His is a voice that is candid and honest, and it really opens your eyes to what it is like to balance a queer identity and a black identity in the United States. Above all, this is a book about love–loving yourself and loving others openly and freely.
3. Between the World and Me by Ta-Nehisi Coates
I mean, Toni Morrison really did say it best, and it’s printed right on the cover. “This is required reading”.
I actually purchased the audiobook because it is narrated by Coates himself. I always buy the audiobook when non-fiction is narrated by the person who wrote the book. It adds an extra dimension when someone is telling their story to hear their voice tell it.
You may already be familiar with this author–or you have at least heard his name. He has written for numerous publications such as The Atlantic and The New York Times.
This memoir is framed as a letter that Coates is writing to his son to address the boy’s questions regarding race in America. He discusses the lasting impacts of slavery, segregation, and racism on the black community and talks about how his difficult childhood has shaped his life as a black man in America today.
I am a white woman, and I have to admit that this was a difficult read; it was the first book that really opened my eyes and helped me understand that being “anti-racist” isn’t the same thing as understanding what it means to be white. It helped me begin to grasp what it means to be black in America. Coates’s childhood was completely different from mine, but it is the experience of countless black children in this country.
The author does a great job of pointing out where this country has failed its black community. This isn’t a fluff piece about the hope that racism will not exist in the future–it’s an honest take on the fact that there has been no progress on race relations during his lifetime, and it’s the kind of thing that we all need to read nowadays.
4. We Are Never Meeting in Real Life by Samantha Irby
Brace yourselves for a dramatic shift in tone between the first two books I mentioned and this one.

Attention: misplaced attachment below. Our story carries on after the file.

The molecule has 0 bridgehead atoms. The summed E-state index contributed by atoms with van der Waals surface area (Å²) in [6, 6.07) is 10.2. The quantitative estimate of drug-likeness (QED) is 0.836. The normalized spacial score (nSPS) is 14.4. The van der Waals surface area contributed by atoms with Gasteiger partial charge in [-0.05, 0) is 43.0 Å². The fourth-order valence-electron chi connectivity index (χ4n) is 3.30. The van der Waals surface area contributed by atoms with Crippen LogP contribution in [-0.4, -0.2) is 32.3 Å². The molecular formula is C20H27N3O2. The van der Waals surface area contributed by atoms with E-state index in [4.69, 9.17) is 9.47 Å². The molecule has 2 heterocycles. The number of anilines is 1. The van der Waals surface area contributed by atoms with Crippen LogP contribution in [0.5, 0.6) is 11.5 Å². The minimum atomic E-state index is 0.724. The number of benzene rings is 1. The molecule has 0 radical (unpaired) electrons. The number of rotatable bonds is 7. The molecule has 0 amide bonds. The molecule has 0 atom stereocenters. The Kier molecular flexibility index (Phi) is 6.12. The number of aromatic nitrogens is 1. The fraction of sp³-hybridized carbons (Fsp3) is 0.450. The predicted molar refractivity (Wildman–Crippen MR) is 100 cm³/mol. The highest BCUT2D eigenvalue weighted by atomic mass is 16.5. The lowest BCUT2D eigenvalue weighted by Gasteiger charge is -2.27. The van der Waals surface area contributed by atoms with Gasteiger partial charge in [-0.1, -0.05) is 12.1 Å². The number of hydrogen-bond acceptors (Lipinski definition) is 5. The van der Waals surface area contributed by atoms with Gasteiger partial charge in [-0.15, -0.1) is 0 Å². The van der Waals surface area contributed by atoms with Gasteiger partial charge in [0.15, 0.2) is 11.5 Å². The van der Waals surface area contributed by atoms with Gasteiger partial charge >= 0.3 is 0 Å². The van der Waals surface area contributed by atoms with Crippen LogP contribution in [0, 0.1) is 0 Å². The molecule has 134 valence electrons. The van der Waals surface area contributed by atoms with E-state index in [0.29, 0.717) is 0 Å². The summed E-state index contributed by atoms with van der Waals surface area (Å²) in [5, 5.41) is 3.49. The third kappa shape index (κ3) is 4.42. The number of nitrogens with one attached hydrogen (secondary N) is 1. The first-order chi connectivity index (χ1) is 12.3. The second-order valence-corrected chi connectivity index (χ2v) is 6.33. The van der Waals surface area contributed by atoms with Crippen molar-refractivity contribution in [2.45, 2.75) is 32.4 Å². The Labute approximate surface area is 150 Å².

Samantha Irby is a female, queer, black author, but more than anything, she is SO. FUNNY. I mean, look at that cat on the cover of the book! That is her demonic cat with whom she exchanges playful banter including death threats and actual plans for each other’s demise.
This isn’t a book that primarily focuses on the black plight in America. Rather, it is a collection of personal essays that simply explore the author’s life and her perspective on various moments in her childhood and adulthood.
And while her “blackness” isn’t the focus of the book, it is still a huge part of her identity. She mentions it enough throughout the book that you begin to understand that her identity as a black woman is ever-present. It’s the first thing people see when they meet her, and it’s a defining part of her perspective. And she isn’t just trying to make white people understand her, she is always trying to figure white people out.
I love that she highlights that–though we are all human and equality is very much a right that all humans are entitled to–we are also very different. From our dietary preferences, our patterns of speech, our clothing, and even the way that we walk into a room, we are different. And Irby is able to weave that into her book and add a humorous charm to it. It is such a fun, quick read!
5. Born a Crime by Trevor Noah
I had two main takeaways from this novel:
- Trevor Noah’s mom is badass.
- Growing up mixed-race in apartheid and post-apartheid South Africa is very, very complicated
And I think that these two points sum up the book pretty well. Noah grew up a mixed child in South Africa during the 80s and 90s–a time in which it was illegal for black and white people to have children together. This labeled Noah as a “crime” (like the title, get it?) and an outcast from the day he was born. He wasn’t black or white, he was “colored”. And that alone placed his mother and himself in danger every day. If authorities had caught him with his mother, he would have been taken away from her. No questions asked.